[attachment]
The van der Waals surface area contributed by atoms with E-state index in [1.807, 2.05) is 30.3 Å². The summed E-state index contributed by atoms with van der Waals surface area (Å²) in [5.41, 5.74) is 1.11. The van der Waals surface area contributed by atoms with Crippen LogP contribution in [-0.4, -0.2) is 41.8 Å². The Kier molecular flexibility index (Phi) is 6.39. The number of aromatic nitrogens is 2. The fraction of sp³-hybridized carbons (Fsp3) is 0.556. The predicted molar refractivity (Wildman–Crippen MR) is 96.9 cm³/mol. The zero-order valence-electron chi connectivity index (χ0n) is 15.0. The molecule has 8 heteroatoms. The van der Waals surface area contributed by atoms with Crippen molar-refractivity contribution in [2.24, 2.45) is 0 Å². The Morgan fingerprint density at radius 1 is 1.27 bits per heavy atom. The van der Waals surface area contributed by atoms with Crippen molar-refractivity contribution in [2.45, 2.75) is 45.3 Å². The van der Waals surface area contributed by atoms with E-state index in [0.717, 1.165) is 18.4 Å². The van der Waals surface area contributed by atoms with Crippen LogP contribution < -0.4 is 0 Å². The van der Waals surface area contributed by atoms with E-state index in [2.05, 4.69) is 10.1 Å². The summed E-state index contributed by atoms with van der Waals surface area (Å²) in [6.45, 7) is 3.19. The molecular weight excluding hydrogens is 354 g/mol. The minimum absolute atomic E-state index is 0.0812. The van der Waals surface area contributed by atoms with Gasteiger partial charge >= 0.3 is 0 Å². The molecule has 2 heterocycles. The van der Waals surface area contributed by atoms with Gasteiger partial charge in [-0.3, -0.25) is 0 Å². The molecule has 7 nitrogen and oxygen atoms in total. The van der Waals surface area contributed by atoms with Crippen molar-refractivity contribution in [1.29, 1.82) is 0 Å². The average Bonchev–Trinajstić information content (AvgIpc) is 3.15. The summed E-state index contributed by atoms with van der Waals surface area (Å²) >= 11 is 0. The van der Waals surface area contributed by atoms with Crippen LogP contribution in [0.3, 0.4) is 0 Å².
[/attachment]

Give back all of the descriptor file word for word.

The van der Waals surface area contributed by atoms with E-state index in [1.807, 2.05) is 30.3 Å². The summed E-state index contributed by atoms with van der Waals surface area (Å²) in [5.41, 5.74) is 1.11. The van der Waals surface area contributed by atoms with Crippen LogP contribution in [-0.4, -0.2) is 41.8 Å². The Kier molecular flexibility index (Phi) is 6.39. The number of aromatic nitrogens is 2. The fraction of sp³-hybridized carbons (Fsp3) is 0.556. The predicted molar refractivity (Wildman–Crippen MR) is 96.9 cm³/mol. The zero-order valence-electron chi connectivity index (χ0n) is 15.0. The molecule has 8 heteroatoms. The van der Waals surface area contributed by atoms with Crippen molar-refractivity contribution in [2.24, 2.45) is 0 Å². The Morgan fingerprint density at radius 1 is 1.27 bits per heavy atom. The van der Waals surface area contributed by atoms with Crippen molar-refractivity contribution in [2.45, 2.75) is 45.3 Å². The van der Waals surface area contributed by atoms with E-state index in [0.717, 1.165) is 18.4 Å². The van der Waals surface area contributed by atoms with Crippen LogP contribution < -0.4 is 0 Å². The van der Waals surface area contributed by atoms with E-state index in [2.05, 4.69) is 10.1 Å². The summed E-state index contributed by atoms with van der Waals surface area (Å²) in [6.45, 7) is 3.19. The molecular weight excluding hydrogens is 354 g/mol. The minimum absolute atomic E-state index is 0.0812. The van der Waals surface area contributed by atoms with Gasteiger partial charge >= 0.3 is 0 Å². The molecule has 2 heterocycles. The van der Waals surface area contributed by atoms with Gasteiger partial charge in [-0.3, -0.25) is 0 Å². The molecule has 7 nitrogen and oxygen atoms in total. The van der Waals surface area contributed by atoms with Crippen molar-refractivity contribution in [1.29, 1.82) is 0 Å². The average Bonchev–Trinajstić information content (AvgIpc) is 3.15. The summed E-state index contributed by atoms with van der Waals surface area (Å²) >= 11 is 0. The van der Waals surface area contributed by atoms with Crippen LogP contribution in [0.3, 0.4) is 0 Å².